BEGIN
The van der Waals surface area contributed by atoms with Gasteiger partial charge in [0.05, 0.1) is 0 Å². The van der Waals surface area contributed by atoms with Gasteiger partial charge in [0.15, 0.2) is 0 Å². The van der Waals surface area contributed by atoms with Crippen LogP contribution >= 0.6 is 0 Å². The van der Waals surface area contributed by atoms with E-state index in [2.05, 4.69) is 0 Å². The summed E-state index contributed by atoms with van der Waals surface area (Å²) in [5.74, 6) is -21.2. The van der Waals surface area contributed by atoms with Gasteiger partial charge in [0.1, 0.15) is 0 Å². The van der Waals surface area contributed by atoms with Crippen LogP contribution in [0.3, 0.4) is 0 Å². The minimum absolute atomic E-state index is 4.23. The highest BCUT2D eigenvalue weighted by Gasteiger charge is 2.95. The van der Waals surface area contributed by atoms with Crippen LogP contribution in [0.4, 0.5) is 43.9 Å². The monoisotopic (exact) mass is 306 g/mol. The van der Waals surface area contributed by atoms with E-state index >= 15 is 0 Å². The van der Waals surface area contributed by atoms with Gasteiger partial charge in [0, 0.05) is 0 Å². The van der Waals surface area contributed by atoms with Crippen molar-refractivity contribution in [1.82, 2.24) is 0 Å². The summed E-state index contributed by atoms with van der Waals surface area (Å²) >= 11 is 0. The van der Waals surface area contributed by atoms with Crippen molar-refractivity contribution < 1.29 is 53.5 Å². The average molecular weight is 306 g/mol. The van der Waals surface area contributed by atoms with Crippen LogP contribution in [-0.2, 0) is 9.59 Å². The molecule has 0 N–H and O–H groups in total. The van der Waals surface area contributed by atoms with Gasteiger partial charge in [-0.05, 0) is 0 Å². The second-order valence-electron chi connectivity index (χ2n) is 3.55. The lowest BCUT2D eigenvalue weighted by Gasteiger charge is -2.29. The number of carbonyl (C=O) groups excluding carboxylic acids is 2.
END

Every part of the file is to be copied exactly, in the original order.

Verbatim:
The van der Waals surface area contributed by atoms with Gasteiger partial charge in [0.05, 0.1) is 0 Å². The van der Waals surface area contributed by atoms with Gasteiger partial charge in [0.15, 0.2) is 0 Å². The van der Waals surface area contributed by atoms with Crippen LogP contribution >= 0.6 is 0 Å². The van der Waals surface area contributed by atoms with E-state index in [2.05, 4.69) is 0 Å². The summed E-state index contributed by atoms with van der Waals surface area (Å²) in [5.74, 6) is -21.2. The van der Waals surface area contributed by atoms with Gasteiger partial charge in [0.1, 0.15) is 0 Å². The van der Waals surface area contributed by atoms with Crippen LogP contribution in [0.3, 0.4) is 0 Å². The minimum absolute atomic E-state index is 4.23. The highest BCUT2D eigenvalue weighted by Gasteiger charge is 2.95. The van der Waals surface area contributed by atoms with Crippen LogP contribution in [0.4, 0.5) is 43.9 Å². The monoisotopic (exact) mass is 306 g/mol. The van der Waals surface area contributed by atoms with E-state index >= 15 is 0 Å². The van der Waals surface area contributed by atoms with Gasteiger partial charge in [0, 0.05) is 0 Å². The van der Waals surface area contributed by atoms with Crippen molar-refractivity contribution in [1.82, 2.24) is 0 Å². The summed E-state index contributed by atoms with van der Waals surface area (Å²) >= 11 is 0. The van der Waals surface area contributed by atoms with Crippen molar-refractivity contribution < 1.29 is 53.5 Å². The average molecular weight is 306 g/mol. The van der Waals surface area contributed by atoms with Crippen LogP contribution in [-0.2, 0) is 9.59 Å². The molecule has 0 N–H and O–H groups in total. The van der Waals surface area contributed by atoms with Gasteiger partial charge in [-0.05, 0) is 0 Å². The second-order valence-electron chi connectivity index (χ2n) is 3.55. The lowest BCUT2D eigenvalue weighted by Gasteiger charge is -2.29. The number of carbonyl (C=O) groups excluding carboxylic acids is 2.